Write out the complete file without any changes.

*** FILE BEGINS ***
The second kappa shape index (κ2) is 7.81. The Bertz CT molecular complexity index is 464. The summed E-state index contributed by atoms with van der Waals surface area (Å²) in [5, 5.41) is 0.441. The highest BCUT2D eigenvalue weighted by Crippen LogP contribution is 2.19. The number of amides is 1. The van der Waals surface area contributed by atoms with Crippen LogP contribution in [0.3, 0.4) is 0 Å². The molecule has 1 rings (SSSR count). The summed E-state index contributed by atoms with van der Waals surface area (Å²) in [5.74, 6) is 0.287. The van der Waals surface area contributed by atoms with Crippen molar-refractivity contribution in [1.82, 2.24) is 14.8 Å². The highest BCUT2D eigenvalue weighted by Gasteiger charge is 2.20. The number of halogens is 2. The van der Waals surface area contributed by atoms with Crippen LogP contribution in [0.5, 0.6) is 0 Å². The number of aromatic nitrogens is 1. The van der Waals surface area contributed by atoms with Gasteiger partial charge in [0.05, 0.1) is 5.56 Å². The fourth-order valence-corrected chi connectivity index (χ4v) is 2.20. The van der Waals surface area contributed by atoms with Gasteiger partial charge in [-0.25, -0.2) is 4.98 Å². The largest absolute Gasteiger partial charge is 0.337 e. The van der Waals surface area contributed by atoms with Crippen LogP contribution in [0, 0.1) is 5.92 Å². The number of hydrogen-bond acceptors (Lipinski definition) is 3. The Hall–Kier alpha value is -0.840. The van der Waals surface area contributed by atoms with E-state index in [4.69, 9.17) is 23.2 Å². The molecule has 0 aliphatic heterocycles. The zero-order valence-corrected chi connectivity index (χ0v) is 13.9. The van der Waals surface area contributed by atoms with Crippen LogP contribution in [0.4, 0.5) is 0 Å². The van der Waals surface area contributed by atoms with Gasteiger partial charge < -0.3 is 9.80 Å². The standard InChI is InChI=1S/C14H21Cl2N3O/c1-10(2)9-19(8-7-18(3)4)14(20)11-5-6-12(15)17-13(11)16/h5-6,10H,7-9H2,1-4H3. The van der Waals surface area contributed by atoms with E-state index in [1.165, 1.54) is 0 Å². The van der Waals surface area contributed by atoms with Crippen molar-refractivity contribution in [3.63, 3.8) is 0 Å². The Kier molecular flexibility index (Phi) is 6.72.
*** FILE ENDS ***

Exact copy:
The second kappa shape index (κ2) is 7.81. The Bertz CT molecular complexity index is 464. The summed E-state index contributed by atoms with van der Waals surface area (Å²) in [5, 5.41) is 0.441. The highest BCUT2D eigenvalue weighted by Crippen LogP contribution is 2.19. The number of amides is 1. The van der Waals surface area contributed by atoms with Crippen LogP contribution in [0.3, 0.4) is 0 Å². The molecule has 1 rings (SSSR count). The summed E-state index contributed by atoms with van der Waals surface area (Å²) in [5.74, 6) is 0.287. The van der Waals surface area contributed by atoms with Crippen molar-refractivity contribution in [1.82, 2.24) is 14.8 Å². The highest BCUT2D eigenvalue weighted by Gasteiger charge is 2.20. The number of halogens is 2. The van der Waals surface area contributed by atoms with Crippen LogP contribution in [0.5, 0.6) is 0 Å². The number of aromatic nitrogens is 1. The van der Waals surface area contributed by atoms with Gasteiger partial charge in [0.05, 0.1) is 5.56 Å². The fourth-order valence-corrected chi connectivity index (χ4v) is 2.20. The van der Waals surface area contributed by atoms with Gasteiger partial charge in [-0.25, -0.2) is 4.98 Å². The largest absolute Gasteiger partial charge is 0.337 e. The van der Waals surface area contributed by atoms with Crippen LogP contribution in [0, 0.1) is 5.92 Å². The number of hydrogen-bond acceptors (Lipinski definition) is 3. The Hall–Kier alpha value is -0.840. The van der Waals surface area contributed by atoms with E-state index in [4.69, 9.17) is 23.2 Å². The molecule has 0 aliphatic heterocycles. The zero-order valence-corrected chi connectivity index (χ0v) is 13.9. The van der Waals surface area contributed by atoms with Crippen LogP contribution in [0.4, 0.5) is 0 Å². The van der Waals surface area contributed by atoms with Gasteiger partial charge < -0.3 is 9.80 Å². The standard InChI is InChI=1S/C14H21Cl2N3O/c1-10(2)9-19(8-7-18(3)4)14(20)11-5-6-12(15)17-13(11)16/h5-6,10H,7-9H2,1-4H3. The van der Waals surface area contributed by atoms with E-state index in [1.165, 1.54) is 0 Å². The van der Waals surface area contributed by atoms with Crippen molar-refractivity contribution in [3.63, 3.8) is 0 Å². The Kier molecular flexibility index (Phi) is 6.72.